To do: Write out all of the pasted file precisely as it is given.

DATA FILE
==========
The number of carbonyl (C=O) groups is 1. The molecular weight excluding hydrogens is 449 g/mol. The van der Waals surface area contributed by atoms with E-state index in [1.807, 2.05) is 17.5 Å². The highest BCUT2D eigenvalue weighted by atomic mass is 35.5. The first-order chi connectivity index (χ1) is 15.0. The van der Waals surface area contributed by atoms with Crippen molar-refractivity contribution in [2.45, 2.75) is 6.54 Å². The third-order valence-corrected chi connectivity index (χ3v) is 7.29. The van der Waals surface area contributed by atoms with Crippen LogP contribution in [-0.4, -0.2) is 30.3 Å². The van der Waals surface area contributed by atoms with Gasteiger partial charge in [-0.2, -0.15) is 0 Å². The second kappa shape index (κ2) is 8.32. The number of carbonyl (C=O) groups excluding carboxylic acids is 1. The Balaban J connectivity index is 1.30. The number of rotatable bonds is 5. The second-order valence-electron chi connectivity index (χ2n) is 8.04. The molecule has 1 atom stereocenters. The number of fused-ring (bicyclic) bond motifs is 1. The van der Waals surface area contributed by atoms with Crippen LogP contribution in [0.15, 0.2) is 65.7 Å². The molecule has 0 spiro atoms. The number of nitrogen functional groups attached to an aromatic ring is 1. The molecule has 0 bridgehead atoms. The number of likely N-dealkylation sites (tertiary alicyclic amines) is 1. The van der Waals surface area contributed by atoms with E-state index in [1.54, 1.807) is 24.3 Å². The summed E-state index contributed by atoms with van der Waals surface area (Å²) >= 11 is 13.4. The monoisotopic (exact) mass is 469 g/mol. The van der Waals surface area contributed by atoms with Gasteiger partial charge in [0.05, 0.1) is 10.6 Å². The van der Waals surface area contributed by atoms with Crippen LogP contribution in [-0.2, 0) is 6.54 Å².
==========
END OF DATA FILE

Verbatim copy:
The number of carbonyl (C=O) groups is 1. The molecular weight excluding hydrogens is 449 g/mol. The van der Waals surface area contributed by atoms with E-state index in [1.807, 2.05) is 17.5 Å². The highest BCUT2D eigenvalue weighted by atomic mass is 35.5. The first-order chi connectivity index (χ1) is 15.0. The van der Waals surface area contributed by atoms with Crippen molar-refractivity contribution in [2.45, 2.75) is 6.54 Å². The third-order valence-corrected chi connectivity index (χ3v) is 7.29. The van der Waals surface area contributed by atoms with Crippen LogP contribution in [-0.4, -0.2) is 30.3 Å². The van der Waals surface area contributed by atoms with Gasteiger partial charge in [-0.2, -0.15) is 0 Å². The second kappa shape index (κ2) is 8.32. The number of carbonyl (C=O) groups excluding carboxylic acids is 1. The Balaban J connectivity index is 1.30. The number of rotatable bonds is 5. The second-order valence-electron chi connectivity index (χ2n) is 8.04. The molecule has 1 atom stereocenters. The number of fused-ring (bicyclic) bond motifs is 1. The van der Waals surface area contributed by atoms with Crippen LogP contribution in [0.15, 0.2) is 65.7 Å². The molecule has 0 spiro atoms. The number of nitrogen functional groups attached to an aromatic ring is 1. The molecule has 0 bridgehead atoms. The number of likely N-dealkylation sites (tertiary alicyclic amines) is 1. The van der Waals surface area contributed by atoms with E-state index in [1.54, 1.807) is 24.3 Å². The summed E-state index contributed by atoms with van der Waals surface area (Å²) >= 11 is 13.4. The monoisotopic (exact) mass is 469 g/mol. The van der Waals surface area contributed by atoms with Gasteiger partial charge in [0.05, 0.1) is 10.6 Å². The van der Waals surface area contributed by atoms with Crippen LogP contribution in [-0.2, 0) is 6.54 Å².